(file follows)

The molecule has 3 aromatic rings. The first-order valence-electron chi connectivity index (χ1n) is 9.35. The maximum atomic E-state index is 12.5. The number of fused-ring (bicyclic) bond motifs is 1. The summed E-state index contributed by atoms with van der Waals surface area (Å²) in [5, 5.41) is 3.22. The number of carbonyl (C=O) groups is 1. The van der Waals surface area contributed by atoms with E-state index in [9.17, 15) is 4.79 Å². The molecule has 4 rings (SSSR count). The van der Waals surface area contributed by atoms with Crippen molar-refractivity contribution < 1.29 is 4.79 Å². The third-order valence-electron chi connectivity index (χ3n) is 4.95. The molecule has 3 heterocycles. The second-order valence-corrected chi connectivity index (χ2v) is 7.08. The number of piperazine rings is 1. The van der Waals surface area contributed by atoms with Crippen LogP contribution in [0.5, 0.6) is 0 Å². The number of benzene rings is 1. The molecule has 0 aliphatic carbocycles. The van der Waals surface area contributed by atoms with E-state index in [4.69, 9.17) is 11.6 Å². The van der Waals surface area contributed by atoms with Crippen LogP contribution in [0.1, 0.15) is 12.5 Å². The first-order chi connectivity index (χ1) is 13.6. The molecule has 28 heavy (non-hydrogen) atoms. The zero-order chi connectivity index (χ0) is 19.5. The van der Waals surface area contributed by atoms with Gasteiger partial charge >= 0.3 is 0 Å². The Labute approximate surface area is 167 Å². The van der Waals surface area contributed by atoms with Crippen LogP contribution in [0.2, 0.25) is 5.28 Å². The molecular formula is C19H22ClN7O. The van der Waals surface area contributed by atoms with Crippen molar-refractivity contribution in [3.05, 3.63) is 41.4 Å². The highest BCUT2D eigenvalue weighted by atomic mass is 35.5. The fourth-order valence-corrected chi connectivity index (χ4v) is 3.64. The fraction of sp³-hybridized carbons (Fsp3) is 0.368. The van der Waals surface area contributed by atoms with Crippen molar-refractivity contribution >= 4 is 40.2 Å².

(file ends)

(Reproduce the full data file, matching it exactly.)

The molecule has 3 aromatic rings. The first-order valence-electron chi connectivity index (χ1n) is 9.35. The maximum atomic E-state index is 12.5. The number of fused-ring (bicyclic) bond motifs is 1. The summed E-state index contributed by atoms with van der Waals surface area (Å²) in [5, 5.41) is 3.22. The number of carbonyl (C=O) groups is 1. The van der Waals surface area contributed by atoms with E-state index in [9.17, 15) is 4.79 Å². The molecule has 4 rings (SSSR count). The van der Waals surface area contributed by atoms with Crippen molar-refractivity contribution < 1.29 is 4.79 Å². The third-order valence-electron chi connectivity index (χ3n) is 4.95. The molecule has 3 heterocycles. The second-order valence-corrected chi connectivity index (χ2v) is 7.08. The number of piperazine rings is 1. The van der Waals surface area contributed by atoms with Crippen LogP contribution in [0.5, 0.6) is 0 Å². The number of benzene rings is 1. The molecule has 0 aliphatic carbocycles. The van der Waals surface area contributed by atoms with E-state index in [4.69, 9.17) is 11.6 Å². The van der Waals surface area contributed by atoms with Crippen LogP contribution in [0.1, 0.15) is 12.5 Å². The first-order chi connectivity index (χ1) is 13.6. The molecule has 28 heavy (non-hydrogen) atoms. The zero-order chi connectivity index (χ0) is 19.5. The van der Waals surface area contributed by atoms with Gasteiger partial charge >= 0.3 is 0 Å². The Labute approximate surface area is 167 Å². The van der Waals surface area contributed by atoms with Crippen LogP contribution in [0.2, 0.25) is 5.28 Å². The molecular formula is C19H22ClN7O. The van der Waals surface area contributed by atoms with Crippen molar-refractivity contribution in [3.05, 3.63) is 41.4 Å². The highest BCUT2D eigenvalue weighted by atomic mass is 35.5. The fourth-order valence-corrected chi connectivity index (χ4v) is 3.64. The fraction of sp³-hybridized carbons (Fsp3) is 0.368. The van der Waals surface area contributed by atoms with Crippen molar-refractivity contribution >= 4 is 40.2 Å².